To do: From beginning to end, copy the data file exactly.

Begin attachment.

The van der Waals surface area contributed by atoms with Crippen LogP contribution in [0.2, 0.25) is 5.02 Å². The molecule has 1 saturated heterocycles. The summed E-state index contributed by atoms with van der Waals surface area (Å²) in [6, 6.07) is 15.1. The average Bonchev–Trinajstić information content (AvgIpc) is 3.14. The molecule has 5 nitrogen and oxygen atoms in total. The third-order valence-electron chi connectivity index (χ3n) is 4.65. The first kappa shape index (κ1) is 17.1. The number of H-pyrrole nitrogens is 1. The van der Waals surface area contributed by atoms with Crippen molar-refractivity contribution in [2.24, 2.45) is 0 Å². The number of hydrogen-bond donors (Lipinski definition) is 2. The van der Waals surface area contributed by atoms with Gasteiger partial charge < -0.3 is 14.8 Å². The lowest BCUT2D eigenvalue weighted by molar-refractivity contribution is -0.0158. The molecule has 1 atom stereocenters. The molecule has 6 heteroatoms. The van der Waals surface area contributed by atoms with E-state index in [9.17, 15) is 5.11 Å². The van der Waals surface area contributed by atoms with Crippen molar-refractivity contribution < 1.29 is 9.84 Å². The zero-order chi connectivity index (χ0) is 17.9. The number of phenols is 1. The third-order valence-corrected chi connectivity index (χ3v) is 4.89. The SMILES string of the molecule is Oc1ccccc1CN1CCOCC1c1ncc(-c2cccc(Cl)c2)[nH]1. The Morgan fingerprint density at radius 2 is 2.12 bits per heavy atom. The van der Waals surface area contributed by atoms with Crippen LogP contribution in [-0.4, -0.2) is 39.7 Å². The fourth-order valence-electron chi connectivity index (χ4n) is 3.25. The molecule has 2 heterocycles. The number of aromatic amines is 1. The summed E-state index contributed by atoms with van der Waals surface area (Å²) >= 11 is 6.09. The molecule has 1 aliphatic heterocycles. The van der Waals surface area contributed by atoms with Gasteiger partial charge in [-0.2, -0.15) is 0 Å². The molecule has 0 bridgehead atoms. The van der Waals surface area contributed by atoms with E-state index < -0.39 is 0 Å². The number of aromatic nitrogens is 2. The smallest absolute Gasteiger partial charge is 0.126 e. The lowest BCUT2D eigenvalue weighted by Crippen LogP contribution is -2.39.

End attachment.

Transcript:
The van der Waals surface area contributed by atoms with Crippen LogP contribution in [0.2, 0.25) is 5.02 Å². The molecule has 1 saturated heterocycles. The summed E-state index contributed by atoms with van der Waals surface area (Å²) in [6, 6.07) is 15.1. The average Bonchev–Trinajstić information content (AvgIpc) is 3.14. The molecule has 5 nitrogen and oxygen atoms in total. The third-order valence-electron chi connectivity index (χ3n) is 4.65. The first kappa shape index (κ1) is 17.1. The number of H-pyrrole nitrogens is 1. The van der Waals surface area contributed by atoms with Crippen molar-refractivity contribution in [2.24, 2.45) is 0 Å². The number of hydrogen-bond donors (Lipinski definition) is 2. The van der Waals surface area contributed by atoms with Gasteiger partial charge < -0.3 is 14.8 Å². The lowest BCUT2D eigenvalue weighted by molar-refractivity contribution is -0.0158. The molecule has 1 atom stereocenters. The molecule has 6 heteroatoms. The van der Waals surface area contributed by atoms with E-state index in [9.17, 15) is 5.11 Å². The van der Waals surface area contributed by atoms with Crippen molar-refractivity contribution < 1.29 is 9.84 Å². The zero-order chi connectivity index (χ0) is 17.9. The number of phenols is 1. The third-order valence-corrected chi connectivity index (χ3v) is 4.89. The SMILES string of the molecule is Oc1ccccc1CN1CCOCC1c1ncc(-c2cccc(Cl)c2)[nH]1. The Morgan fingerprint density at radius 2 is 2.12 bits per heavy atom. The van der Waals surface area contributed by atoms with Crippen LogP contribution in [-0.4, -0.2) is 39.7 Å². The fourth-order valence-electron chi connectivity index (χ4n) is 3.25. The molecule has 2 heterocycles. The number of aromatic amines is 1. The summed E-state index contributed by atoms with van der Waals surface area (Å²) >= 11 is 6.09. The molecule has 1 aliphatic heterocycles. The van der Waals surface area contributed by atoms with Gasteiger partial charge in [-0.2, -0.15) is 0 Å². The molecule has 0 bridgehead atoms. The van der Waals surface area contributed by atoms with E-state index < -0.39 is 0 Å². The number of aromatic nitrogens is 2. The smallest absolute Gasteiger partial charge is 0.126 e. The lowest BCUT2D eigenvalue weighted by Crippen LogP contribution is -2.39.